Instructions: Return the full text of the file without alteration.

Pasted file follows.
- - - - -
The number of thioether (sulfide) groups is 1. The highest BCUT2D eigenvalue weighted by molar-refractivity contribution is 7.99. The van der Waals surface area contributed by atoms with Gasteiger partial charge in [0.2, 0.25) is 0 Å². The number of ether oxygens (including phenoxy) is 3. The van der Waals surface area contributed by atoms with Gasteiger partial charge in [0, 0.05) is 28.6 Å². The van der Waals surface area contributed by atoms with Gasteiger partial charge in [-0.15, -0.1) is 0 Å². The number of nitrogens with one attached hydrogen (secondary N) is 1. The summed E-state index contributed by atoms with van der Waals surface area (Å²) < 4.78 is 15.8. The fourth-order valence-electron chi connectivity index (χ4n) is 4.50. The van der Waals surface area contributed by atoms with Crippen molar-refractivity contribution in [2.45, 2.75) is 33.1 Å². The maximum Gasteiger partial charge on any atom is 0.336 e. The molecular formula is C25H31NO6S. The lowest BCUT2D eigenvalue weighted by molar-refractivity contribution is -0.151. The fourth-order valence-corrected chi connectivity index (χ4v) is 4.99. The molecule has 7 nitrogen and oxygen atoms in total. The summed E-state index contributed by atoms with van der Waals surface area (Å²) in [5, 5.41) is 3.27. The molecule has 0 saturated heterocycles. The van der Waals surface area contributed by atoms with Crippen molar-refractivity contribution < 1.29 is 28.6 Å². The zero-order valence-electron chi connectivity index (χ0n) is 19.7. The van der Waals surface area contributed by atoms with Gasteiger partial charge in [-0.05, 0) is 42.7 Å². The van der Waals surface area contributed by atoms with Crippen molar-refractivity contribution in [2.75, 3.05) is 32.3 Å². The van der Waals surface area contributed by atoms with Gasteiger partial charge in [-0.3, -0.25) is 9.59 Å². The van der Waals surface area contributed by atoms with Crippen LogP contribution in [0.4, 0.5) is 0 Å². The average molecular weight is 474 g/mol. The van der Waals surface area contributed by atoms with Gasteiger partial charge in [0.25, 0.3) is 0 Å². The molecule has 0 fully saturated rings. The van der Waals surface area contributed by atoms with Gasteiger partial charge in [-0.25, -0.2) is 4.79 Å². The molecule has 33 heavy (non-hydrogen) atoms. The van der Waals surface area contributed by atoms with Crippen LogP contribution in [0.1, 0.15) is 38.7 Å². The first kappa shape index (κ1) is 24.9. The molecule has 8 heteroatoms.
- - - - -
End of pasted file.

The number of thioether (sulfide) groups is 1. The highest BCUT2D eigenvalue weighted by molar-refractivity contribution is 7.99. The van der Waals surface area contributed by atoms with Gasteiger partial charge in [0.2, 0.25) is 0 Å². The number of ether oxygens (including phenoxy) is 3. The van der Waals surface area contributed by atoms with Gasteiger partial charge in [0, 0.05) is 28.6 Å². The van der Waals surface area contributed by atoms with Gasteiger partial charge in [-0.15, -0.1) is 0 Å². The number of nitrogens with one attached hydrogen (secondary N) is 1. The summed E-state index contributed by atoms with van der Waals surface area (Å²) < 4.78 is 15.8. The fourth-order valence-electron chi connectivity index (χ4n) is 4.50. The van der Waals surface area contributed by atoms with Crippen molar-refractivity contribution in [2.45, 2.75) is 33.1 Å². The maximum Gasteiger partial charge on any atom is 0.336 e. The molecular formula is C25H31NO6S. The lowest BCUT2D eigenvalue weighted by molar-refractivity contribution is -0.151. The fourth-order valence-corrected chi connectivity index (χ4v) is 4.99. The molecule has 7 nitrogen and oxygen atoms in total. The summed E-state index contributed by atoms with van der Waals surface area (Å²) in [5, 5.41) is 3.27. The molecule has 0 saturated heterocycles. The van der Waals surface area contributed by atoms with Crippen molar-refractivity contribution < 1.29 is 28.6 Å². The zero-order valence-electron chi connectivity index (χ0n) is 19.7. The van der Waals surface area contributed by atoms with Gasteiger partial charge in [-0.05, 0) is 42.7 Å². The van der Waals surface area contributed by atoms with Crippen molar-refractivity contribution in [2.75, 3.05) is 32.3 Å². The van der Waals surface area contributed by atoms with Gasteiger partial charge in [-0.3, -0.25) is 9.59 Å². The van der Waals surface area contributed by atoms with Crippen LogP contribution in [0.4, 0.5) is 0 Å². The average molecular weight is 474 g/mol. The van der Waals surface area contributed by atoms with Gasteiger partial charge in [0.25, 0.3) is 0 Å². The molecule has 0 fully saturated rings. The van der Waals surface area contributed by atoms with Gasteiger partial charge in [-0.25, -0.2) is 4.79 Å². The molecule has 33 heavy (non-hydrogen) atoms. The van der Waals surface area contributed by atoms with Crippen LogP contribution in [0.1, 0.15) is 38.7 Å². The first kappa shape index (κ1) is 24.9. The molecule has 8 heteroatoms.